Since my last blog there have been a number of changes. Firstly, Diva (Newton Feronia) has gone back to Newton Stud for the winter so the stud can take an early embryo from her after Christmas. I do miss her as she is such a great athlete and I can’t wait until spring to recommence her training.
I am continuing to train Santi, who is also a four-year-old and he has progressed well. He is still a handful at the start of any schooling session, which I am still trying to find a solution for, but he does calm down to produce some lovely work and he has started hacking better too (pictured top).
Another change has been a move of yard. We have left Abbey Dressage, where I have enjoyed being based for the past couple of years. I am extremely grateful to Glenys Hemmings for all the support she has given me. We have moved along with my trainer, Lucy Cartwright, to a private yard in the Cotswolds, which has lovely facilities. The horses have all settled well in their new environment.
I recently attended BEF excel talent training. This time I took Kaja as she is back in full work. It was a fabulous two days. Everyone was so supportive and helpful in looking after us and trying to cover every aspect that might help contribute to our success.
We had experienced saddle fitter, Mark Fisher, to look at every fine detail of the saddle and horse movement, alongside Russell Guire from Centaur Biomechanics and strength and conditioning coach Adela Carter, who analysed every aspect of my position and Kaja’s way of going.
Their joint approach was a great idea and I had excellent feedback and specific training tips for me as an athlete off the horse too. For example concentrating on the position of my pelvis in everyday activities so my brain memorises different positions.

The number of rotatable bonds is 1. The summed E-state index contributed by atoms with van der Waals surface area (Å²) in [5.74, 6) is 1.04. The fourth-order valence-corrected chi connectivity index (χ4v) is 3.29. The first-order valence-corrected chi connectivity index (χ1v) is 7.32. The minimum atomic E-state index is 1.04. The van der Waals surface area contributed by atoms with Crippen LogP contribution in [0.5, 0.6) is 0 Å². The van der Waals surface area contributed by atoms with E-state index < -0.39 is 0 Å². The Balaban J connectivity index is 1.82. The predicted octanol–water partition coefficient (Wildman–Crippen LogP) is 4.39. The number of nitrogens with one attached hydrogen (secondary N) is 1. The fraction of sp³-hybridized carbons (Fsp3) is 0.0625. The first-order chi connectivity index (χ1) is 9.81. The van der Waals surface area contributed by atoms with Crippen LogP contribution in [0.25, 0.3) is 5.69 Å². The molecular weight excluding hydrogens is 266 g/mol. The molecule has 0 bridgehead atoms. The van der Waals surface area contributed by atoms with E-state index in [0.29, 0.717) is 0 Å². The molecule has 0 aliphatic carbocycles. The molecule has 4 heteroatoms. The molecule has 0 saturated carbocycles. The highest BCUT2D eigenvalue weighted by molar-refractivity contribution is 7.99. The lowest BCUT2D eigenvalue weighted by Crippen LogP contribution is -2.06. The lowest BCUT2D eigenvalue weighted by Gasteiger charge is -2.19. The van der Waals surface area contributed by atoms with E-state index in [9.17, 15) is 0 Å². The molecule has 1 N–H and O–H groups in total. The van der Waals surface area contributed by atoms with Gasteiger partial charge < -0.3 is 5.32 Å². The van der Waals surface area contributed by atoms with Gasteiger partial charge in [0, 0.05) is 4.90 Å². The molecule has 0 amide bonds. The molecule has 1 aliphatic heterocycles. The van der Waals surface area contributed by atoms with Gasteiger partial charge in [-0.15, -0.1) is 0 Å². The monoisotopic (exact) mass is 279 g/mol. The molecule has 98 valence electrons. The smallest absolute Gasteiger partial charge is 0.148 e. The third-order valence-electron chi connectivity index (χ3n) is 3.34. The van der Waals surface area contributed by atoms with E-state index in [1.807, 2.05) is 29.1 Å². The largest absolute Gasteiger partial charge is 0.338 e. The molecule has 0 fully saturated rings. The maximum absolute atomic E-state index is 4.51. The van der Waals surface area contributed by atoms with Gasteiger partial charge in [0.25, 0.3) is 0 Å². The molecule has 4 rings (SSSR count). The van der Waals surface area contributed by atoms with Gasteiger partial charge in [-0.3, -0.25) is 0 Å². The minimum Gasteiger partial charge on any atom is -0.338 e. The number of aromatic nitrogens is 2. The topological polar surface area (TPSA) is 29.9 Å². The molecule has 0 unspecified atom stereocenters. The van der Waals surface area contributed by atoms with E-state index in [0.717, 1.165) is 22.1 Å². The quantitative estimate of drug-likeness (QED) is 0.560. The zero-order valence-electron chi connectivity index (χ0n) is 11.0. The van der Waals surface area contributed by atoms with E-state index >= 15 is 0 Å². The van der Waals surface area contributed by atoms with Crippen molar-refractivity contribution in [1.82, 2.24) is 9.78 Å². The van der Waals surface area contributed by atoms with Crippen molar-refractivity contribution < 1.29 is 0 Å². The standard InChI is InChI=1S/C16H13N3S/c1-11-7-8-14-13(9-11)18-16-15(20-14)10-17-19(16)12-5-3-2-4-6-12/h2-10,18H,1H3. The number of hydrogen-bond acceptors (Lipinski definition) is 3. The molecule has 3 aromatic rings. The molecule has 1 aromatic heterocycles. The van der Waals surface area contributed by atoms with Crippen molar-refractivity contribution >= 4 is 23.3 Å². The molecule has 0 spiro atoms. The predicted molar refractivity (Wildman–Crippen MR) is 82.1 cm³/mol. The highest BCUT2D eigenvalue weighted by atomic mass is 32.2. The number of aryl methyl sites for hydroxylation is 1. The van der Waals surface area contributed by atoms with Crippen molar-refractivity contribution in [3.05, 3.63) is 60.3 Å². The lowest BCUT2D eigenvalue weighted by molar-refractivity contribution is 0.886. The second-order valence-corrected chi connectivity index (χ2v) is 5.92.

They also explained how horses can alter how they move and use their bodies from day-to-day and we were given some great assistance from Mark, using all his experience with our Olympic team in how to check the saddle to keep everything in harmony and balance.
I had two lessons with Emile Faurie who knows Kaja well as he rode her as a youngster and therefore understands how to get the best from her. This was her first trip out after her injury and I was so pleased that the comments were that she looks better than ever. We were very careful with what type of work we did as she is still working towards total fitness — we worked on transitions and some advanced movements, making sure she doesn’t do too much compression work at the moment until she is physically stronger (pictured below right after our lesson).
We had evening lectures on shoeing and warm-up and cooling down by farrier, Ben Benson and vet, Rachel Murray. It was interesting to know how different types of shoes could help with different surfaces. In Europe, the surfaces are usually sand and it can really affect the horse’s way of going when the sand changes from day-to-day or from warm-up to the test arena. Just being conscious of it can help you prepare or if your horse is affected significantly you may change to a support shoe before the competition to help with the compression effects.
We set off home after a great few days and five minutes from home the front tyre suddenly burst as my mum was driving. Thankfully, we are fully covered with roadside assistance and Daniel came to the rescue to take Kaja back to the yard whilst we waited for assistance.
Fortunately it didn’t manage to spoil the great time we had just had. I then had to rush home to complete the rest of the week at school.
Until next time,